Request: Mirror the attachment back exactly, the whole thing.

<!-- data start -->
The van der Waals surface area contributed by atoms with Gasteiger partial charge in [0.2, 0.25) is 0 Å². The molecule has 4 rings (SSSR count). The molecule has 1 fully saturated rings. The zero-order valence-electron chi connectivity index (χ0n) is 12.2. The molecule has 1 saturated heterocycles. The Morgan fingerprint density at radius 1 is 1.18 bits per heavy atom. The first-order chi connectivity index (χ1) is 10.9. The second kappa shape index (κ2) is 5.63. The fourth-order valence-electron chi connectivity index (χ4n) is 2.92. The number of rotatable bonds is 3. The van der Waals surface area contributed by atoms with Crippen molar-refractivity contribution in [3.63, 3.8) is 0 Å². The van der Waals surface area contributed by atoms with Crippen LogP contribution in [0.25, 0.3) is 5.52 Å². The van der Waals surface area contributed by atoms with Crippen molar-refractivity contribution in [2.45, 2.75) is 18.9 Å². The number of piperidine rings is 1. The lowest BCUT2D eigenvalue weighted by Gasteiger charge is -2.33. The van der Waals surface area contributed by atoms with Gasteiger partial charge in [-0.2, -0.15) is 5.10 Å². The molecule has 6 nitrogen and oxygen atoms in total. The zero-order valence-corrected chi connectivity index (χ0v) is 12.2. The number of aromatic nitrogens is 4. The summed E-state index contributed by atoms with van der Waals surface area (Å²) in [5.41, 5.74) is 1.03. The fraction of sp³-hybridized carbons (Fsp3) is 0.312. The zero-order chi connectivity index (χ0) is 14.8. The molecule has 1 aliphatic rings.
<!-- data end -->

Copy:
The van der Waals surface area contributed by atoms with Gasteiger partial charge in [0.2, 0.25) is 0 Å². The molecule has 4 rings (SSSR count). The molecule has 1 fully saturated rings. The zero-order valence-electron chi connectivity index (χ0n) is 12.2. The molecule has 1 saturated heterocycles. The Morgan fingerprint density at radius 1 is 1.18 bits per heavy atom. The first-order chi connectivity index (χ1) is 10.9. The second kappa shape index (κ2) is 5.63. The fourth-order valence-electron chi connectivity index (χ4n) is 2.92. The number of rotatable bonds is 3. The van der Waals surface area contributed by atoms with Crippen molar-refractivity contribution in [3.63, 3.8) is 0 Å². The van der Waals surface area contributed by atoms with Crippen LogP contribution in [0.25, 0.3) is 5.52 Å². The van der Waals surface area contributed by atoms with Crippen molar-refractivity contribution in [2.45, 2.75) is 18.9 Å². The number of piperidine rings is 1. The lowest BCUT2D eigenvalue weighted by Gasteiger charge is -2.33. The van der Waals surface area contributed by atoms with Gasteiger partial charge in [-0.2, -0.15) is 5.10 Å². The molecule has 6 nitrogen and oxygen atoms in total. The zero-order valence-corrected chi connectivity index (χ0v) is 12.2. The number of aromatic nitrogens is 4. The summed E-state index contributed by atoms with van der Waals surface area (Å²) in [5.41, 5.74) is 1.03. The fraction of sp³-hybridized carbons (Fsp3) is 0.312. The zero-order chi connectivity index (χ0) is 14.8. The molecule has 1 aliphatic rings.